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Report Shows Spike In Cancerous Compound Found In EBMUD Drinking Water

OAKLAND (CBS SF) -- A new concern about drinking water in the East Bay Tuesday after a report finds a spike in a compound that could cause cancer.

At their meeting Tuesday, East Bay MUD board members were told about rising levels of a contaminant in the drinking water it supplies.

"There's no current, present danger," said Brett Kawakami, EBMUD Manager of Water Treatment and Distribution. "It would just happen if -- danger would occur -- if you were exposed over a long period of time. Many years."

The contaminants are called trihalomethanes or THMs. They are a potentially cancer-causing byproduct created when organic material mixes with the chlorine used to sanitize water.

EBMUD says it's a delayed consequence of the drought.

"Imagine all the organic matter -- the trees, the leaves, all that stuff has been on the hillsides, said EBMUD spokesperson Andrea Pook. "And now with all the rain we've had, they've all washed into reservoirs."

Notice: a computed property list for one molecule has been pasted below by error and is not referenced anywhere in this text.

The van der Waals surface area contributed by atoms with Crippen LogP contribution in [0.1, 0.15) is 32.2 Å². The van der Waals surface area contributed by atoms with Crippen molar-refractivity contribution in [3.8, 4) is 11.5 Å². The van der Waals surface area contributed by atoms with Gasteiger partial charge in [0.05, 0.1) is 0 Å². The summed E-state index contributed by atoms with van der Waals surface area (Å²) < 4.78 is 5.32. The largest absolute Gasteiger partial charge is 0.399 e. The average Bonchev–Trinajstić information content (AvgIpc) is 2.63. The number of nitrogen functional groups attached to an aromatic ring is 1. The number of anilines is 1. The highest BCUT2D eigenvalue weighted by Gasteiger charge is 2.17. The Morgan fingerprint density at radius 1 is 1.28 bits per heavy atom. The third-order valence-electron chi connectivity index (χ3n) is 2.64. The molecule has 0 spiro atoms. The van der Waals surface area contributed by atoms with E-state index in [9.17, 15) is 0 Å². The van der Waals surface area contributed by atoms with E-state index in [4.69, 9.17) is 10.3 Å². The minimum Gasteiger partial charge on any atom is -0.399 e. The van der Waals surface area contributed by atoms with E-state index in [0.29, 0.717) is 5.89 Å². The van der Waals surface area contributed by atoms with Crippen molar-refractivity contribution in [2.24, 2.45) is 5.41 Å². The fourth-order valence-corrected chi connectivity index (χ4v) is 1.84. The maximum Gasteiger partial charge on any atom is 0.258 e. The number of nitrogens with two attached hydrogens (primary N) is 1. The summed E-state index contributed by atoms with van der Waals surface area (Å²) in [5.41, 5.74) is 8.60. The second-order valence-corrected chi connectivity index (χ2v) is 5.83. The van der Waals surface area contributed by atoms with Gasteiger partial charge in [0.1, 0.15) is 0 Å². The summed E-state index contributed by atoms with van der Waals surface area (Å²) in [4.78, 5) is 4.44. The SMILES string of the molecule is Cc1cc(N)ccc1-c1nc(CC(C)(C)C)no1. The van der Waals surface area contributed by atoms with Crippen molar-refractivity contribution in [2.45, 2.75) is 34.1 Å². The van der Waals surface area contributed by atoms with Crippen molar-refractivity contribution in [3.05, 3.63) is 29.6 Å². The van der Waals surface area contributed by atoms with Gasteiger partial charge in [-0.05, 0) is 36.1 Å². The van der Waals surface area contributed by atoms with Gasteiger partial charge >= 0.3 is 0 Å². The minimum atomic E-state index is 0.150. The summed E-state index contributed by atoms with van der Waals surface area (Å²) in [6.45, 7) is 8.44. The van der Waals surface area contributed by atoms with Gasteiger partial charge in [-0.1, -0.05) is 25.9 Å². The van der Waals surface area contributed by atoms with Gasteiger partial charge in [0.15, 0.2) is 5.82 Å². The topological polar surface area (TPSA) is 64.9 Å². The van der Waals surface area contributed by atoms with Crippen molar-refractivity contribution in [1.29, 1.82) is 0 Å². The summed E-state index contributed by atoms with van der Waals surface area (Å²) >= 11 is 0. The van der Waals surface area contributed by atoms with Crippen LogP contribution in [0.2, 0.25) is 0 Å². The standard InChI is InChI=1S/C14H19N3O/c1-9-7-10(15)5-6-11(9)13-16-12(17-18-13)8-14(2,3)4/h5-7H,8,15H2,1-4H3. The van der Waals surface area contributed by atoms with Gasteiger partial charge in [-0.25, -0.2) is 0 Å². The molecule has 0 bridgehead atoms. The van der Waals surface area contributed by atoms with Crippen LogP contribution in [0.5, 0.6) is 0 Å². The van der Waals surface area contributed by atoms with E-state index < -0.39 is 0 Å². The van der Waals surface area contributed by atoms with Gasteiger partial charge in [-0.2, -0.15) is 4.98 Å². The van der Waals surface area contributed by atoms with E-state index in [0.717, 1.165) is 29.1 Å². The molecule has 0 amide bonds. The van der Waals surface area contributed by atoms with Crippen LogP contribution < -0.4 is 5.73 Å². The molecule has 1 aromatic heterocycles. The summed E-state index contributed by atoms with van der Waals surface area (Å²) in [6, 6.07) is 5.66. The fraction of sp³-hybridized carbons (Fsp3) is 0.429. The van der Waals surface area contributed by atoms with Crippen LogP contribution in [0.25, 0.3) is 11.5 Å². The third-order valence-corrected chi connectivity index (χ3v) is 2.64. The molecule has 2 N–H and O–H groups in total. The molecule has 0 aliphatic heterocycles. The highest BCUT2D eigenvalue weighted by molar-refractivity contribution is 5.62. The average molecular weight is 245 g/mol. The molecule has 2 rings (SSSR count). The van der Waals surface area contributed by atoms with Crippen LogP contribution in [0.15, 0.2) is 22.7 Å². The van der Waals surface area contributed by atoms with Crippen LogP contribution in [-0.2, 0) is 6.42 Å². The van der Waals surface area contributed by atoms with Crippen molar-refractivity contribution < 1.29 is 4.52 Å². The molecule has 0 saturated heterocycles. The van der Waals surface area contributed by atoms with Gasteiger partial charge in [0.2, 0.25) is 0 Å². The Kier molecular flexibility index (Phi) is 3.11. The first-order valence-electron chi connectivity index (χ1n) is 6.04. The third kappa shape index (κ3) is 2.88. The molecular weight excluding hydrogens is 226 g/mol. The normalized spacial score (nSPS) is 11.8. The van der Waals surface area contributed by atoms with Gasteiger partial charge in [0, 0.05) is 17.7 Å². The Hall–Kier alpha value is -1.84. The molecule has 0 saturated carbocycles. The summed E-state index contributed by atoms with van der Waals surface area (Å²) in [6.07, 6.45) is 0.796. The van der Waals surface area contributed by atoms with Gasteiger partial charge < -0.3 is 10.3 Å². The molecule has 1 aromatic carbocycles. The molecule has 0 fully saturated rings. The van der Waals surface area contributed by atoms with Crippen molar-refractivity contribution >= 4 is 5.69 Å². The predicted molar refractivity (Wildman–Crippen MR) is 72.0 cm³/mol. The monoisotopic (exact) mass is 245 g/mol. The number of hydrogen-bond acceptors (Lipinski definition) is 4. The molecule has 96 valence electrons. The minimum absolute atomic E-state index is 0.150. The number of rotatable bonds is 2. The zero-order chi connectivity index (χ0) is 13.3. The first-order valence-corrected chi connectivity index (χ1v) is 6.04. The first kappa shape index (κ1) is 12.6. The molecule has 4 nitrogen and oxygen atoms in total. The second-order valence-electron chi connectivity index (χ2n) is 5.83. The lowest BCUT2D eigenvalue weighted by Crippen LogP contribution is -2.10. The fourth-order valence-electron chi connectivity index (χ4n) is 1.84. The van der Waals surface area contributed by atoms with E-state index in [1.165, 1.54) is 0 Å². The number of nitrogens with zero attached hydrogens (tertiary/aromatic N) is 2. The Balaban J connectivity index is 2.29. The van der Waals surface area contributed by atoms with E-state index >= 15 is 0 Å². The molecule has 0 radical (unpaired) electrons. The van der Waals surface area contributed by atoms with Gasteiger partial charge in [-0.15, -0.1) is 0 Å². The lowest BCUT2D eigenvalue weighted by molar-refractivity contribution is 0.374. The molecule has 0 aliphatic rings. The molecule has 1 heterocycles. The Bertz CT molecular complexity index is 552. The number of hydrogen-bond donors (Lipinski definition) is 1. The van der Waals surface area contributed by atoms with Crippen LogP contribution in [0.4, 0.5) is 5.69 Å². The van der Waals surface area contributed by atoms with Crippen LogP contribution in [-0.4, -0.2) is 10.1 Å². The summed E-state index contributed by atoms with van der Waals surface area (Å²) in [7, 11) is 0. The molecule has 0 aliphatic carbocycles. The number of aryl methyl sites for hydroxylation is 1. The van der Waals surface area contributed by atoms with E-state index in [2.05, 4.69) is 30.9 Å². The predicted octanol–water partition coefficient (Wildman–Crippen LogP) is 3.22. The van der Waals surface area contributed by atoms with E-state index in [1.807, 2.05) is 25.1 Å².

Also, because people are using less water now, it sits in pipes and tanks longer, adding to the problem.  THM levels have been at or near federal limits several times since last year at the Walnut Creek, Lafayette and Orinda treatment plants.

East Bay MUD officials say it's been hard to adapt to such extreme swings in the weather.

"From the worse drought in history to all that rain, you know, the system has to be able to respond to all those changing conditions, changing consumption to changing nature. All of that," said Pook.

One short term solution involves injecting carbon dioxide into the water to lower its Ph and retard formation of THMs.

But if the problem continues -- and with projections of more droughts in the future -- EBMUD may have to add new filtration systems. They warn those systems could cost millions and take years to complete.

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